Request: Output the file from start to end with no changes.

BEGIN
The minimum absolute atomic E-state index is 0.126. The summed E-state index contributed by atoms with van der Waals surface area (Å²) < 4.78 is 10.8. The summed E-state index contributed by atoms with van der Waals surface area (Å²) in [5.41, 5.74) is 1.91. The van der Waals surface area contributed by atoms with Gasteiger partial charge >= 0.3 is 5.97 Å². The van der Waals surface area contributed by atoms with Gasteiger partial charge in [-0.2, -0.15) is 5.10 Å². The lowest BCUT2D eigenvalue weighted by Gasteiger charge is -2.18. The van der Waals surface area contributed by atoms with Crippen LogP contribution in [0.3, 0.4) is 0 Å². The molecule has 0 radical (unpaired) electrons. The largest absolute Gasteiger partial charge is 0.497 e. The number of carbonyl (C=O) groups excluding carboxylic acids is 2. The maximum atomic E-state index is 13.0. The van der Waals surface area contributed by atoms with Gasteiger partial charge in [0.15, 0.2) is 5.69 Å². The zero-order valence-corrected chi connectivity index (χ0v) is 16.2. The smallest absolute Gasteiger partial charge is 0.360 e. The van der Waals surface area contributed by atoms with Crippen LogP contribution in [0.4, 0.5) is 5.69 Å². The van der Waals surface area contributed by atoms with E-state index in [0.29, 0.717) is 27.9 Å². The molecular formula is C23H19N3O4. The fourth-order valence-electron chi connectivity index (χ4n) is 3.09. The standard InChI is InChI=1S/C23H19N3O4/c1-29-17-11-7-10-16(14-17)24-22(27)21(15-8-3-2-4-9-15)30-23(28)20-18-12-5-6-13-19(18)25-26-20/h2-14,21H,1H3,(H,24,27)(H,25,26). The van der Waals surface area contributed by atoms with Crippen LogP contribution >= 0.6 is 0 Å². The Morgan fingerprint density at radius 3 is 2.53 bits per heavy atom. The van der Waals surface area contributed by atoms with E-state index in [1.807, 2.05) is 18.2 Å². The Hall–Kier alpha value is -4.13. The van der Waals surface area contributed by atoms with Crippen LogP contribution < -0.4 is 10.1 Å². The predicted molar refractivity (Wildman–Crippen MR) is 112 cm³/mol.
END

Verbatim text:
The minimum absolute atomic E-state index is 0.126. The summed E-state index contributed by atoms with van der Waals surface area (Å²) < 4.78 is 10.8. The summed E-state index contributed by atoms with van der Waals surface area (Å²) in [5.41, 5.74) is 1.91. The van der Waals surface area contributed by atoms with Gasteiger partial charge >= 0.3 is 5.97 Å². The van der Waals surface area contributed by atoms with Gasteiger partial charge in [-0.2, -0.15) is 5.10 Å². The lowest BCUT2D eigenvalue weighted by Gasteiger charge is -2.18. The van der Waals surface area contributed by atoms with Crippen LogP contribution in [0.3, 0.4) is 0 Å². The molecule has 0 radical (unpaired) electrons. The largest absolute Gasteiger partial charge is 0.497 e. The number of carbonyl (C=O) groups excluding carboxylic acids is 2. The maximum atomic E-state index is 13.0. The van der Waals surface area contributed by atoms with Gasteiger partial charge in [0.15, 0.2) is 5.69 Å². The zero-order valence-corrected chi connectivity index (χ0v) is 16.2. The smallest absolute Gasteiger partial charge is 0.360 e. The van der Waals surface area contributed by atoms with Crippen LogP contribution in [0.4, 0.5) is 5.69 Å². The van der Waals surface area contributed by atoms with E-state index in [0.29, 0.717) is 27.9 Å². The molecular formula is C23H19N3O4. The fourth-order valence-electron chi connectivity index (χ4n) is 3.09. The standard InChI is InChI=1S/C23H19N3O4/c1-29-17-11-7-10-16(14-17)24-22(27)21(15-8-3-2-4-9-15)30-23(28)20-18-12-5-6-13-19(18)25-26-20/h2-14,21H,1H3,(H,24,27)(H,25,26). The van der Waals surface area contributed by atoms with Crippen LogP contribution >= 0.6 is 0 Å². The Morgan fingerprint density at radius 3 is 2.53 bits per heavy atom. The van der Waals surface area contributed by atoms with E-state index in [1.807, 2.05) is 18.2 Å². The Hall–Kier alpha value is -4.13. The van der Waals surface area contributed by atoms with Crippen LogP contribution < -0.4 is 10.1 Å². The predicted molar refractivity (Wildman–Crippen MR) is 112 cm³/mol.